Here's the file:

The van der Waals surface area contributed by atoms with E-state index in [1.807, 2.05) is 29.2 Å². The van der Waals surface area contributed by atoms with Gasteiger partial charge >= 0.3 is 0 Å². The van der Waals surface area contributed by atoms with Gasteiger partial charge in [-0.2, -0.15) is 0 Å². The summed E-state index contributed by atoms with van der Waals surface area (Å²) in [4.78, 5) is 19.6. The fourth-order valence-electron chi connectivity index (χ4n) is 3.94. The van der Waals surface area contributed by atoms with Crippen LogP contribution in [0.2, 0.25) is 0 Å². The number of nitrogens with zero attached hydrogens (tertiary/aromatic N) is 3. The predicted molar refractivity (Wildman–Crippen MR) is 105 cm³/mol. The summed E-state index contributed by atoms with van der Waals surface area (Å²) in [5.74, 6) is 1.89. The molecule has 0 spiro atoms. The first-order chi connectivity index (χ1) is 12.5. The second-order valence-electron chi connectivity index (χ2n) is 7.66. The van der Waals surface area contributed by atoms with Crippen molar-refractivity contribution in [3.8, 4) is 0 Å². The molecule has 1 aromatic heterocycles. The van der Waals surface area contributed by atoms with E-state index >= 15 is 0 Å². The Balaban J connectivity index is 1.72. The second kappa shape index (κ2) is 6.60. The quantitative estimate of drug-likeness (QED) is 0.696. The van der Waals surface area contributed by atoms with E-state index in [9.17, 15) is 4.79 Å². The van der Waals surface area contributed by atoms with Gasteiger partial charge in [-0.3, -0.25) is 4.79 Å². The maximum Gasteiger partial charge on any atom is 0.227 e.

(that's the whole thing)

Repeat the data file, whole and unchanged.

The van der Waals surface area contributed by atoms with E-state index in [1.807, 2.05) is 29.2 Å². The van der Waals surface area contributed by atoms with Gasteiger partial charge >= 0.3 is 0 Å². The van der Waals surface area contributed by atoms with Gasteiger partial charge in [-0.2, -0.15) is 0 Å². The summed E-state index contributed by atoms with van der Waals surface area (Å²) in [4.78, 5) is 19.6. The fourth-order valence-electron chi connectivity index (χ4n) is 3.94. The van der Waals surface area contributed by atoms with Crippen LogP contribution in [0.2, 0.25) is 0 Å². The number of nitrogens with zero attached hydrogens (tertiary/aromatic N) is 3. The predicted molar refractivity (Wildman–Crippen MR) is 105 cm³/mol. The summed E-state index contributed by atoms with van der Waals surface area (Å²) in [5.74, 6) is 1.89. The molecule has 0 spiro atoms. The first-order chi connectivity index (χ1) is 12.5. The second-order valence-electron chi connectivity index (χ2n) is 7.66. The van der Waals surface area contributed by atoms with Crippen molar-refractivity contribution in [3.8, 4) is 0 Å². The molecule has 1 aromatic heterocycles. The van der Waals surface area contributed by atoms with E-state index >= 15 is 0 Å². The Balaban J connectivity index is 1.72. The second kappa shape index (κ2) is 6.60. The quantitative estimate of drug-likeness (QED) is 0.696. The van der Waals surface area contributed by atoms with E-state index in [9.17, 15) is 4.79 Å². The van der Waals surface area contributed by atoms with Gasteiger partial charge in [-0.3, -0.25) is 4.79 Å². The maximum Gasteiger partial charge on any atom is 0.227 e.